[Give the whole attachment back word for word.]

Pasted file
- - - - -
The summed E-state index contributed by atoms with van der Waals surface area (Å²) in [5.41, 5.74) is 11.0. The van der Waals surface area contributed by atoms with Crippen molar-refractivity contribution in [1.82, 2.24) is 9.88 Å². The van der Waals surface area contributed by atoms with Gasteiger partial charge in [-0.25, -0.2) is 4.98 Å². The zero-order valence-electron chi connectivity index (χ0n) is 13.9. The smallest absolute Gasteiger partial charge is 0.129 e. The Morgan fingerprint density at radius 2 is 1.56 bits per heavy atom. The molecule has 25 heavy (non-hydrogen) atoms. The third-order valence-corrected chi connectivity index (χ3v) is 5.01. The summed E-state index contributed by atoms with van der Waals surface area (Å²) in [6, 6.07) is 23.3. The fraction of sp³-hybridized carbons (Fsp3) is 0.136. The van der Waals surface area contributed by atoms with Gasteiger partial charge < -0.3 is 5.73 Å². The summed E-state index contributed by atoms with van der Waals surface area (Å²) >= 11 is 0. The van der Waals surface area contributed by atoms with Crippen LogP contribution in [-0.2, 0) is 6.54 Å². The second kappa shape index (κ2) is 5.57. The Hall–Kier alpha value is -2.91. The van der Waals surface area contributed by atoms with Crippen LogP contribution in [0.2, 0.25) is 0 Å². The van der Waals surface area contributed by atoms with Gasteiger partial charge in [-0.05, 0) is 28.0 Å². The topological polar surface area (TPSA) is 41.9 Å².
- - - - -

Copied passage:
The summed E-state index contributed by atoms with van der Waals surface area (Å²) in [5.41, 5.74) is 11.0. The van der Waals surface area contributed by atoms with Crippen molar-refractivity contribution in [1.82, 2.24) is 9.88 Å². The van der Waals surface area contributed by atoms with Gasteiger partial charge in [-0.25, -0.2) is 4.98 Å². The zero-order valence-electron chi connectivity index (χ0n) is 13.9. The smallest absolute Gasteiger partial charge is 0.129 e. The Morgan fingerprint density at radius 2 is 1.56 bits per heavy atom. The molecule has 25 heavy (non-hydrogen) atoms. The third-order valence-corrected chi connectivity index (χ3v) is 5.01. The summed E-state index contributed by atoms with van der Waals surface area (Å²) in [6, 6.07) is 23.3. The fraction of sp³-hybridized carbons (Fsp3) is 0.136. The van der Waals surface area contributed by atoms with Gasteiger partial charge < -0.3 is 5.73 Å². The summed E-state index contributed by atoms with van der Waals surface area (Å²) >= 11 is 0. The van der Waals surface area contributed by atoms with Crippen LogP contribution in [-0.2, 0) is 6.54 Å². The second kappa shape index (κ2) is 5.57. The Hall–Kier alpha value is -2.91. The van der Waals surface area contributed by atoms with Crippen LogP contribution in [0.2, 0.25) is 0 Å². The van der Waals surface area contributed by atoms with Gasteiger partial charge in [-0.05, 0) is 28.0 Å². The topological polar surface area (TPSA) is 41.9 Å².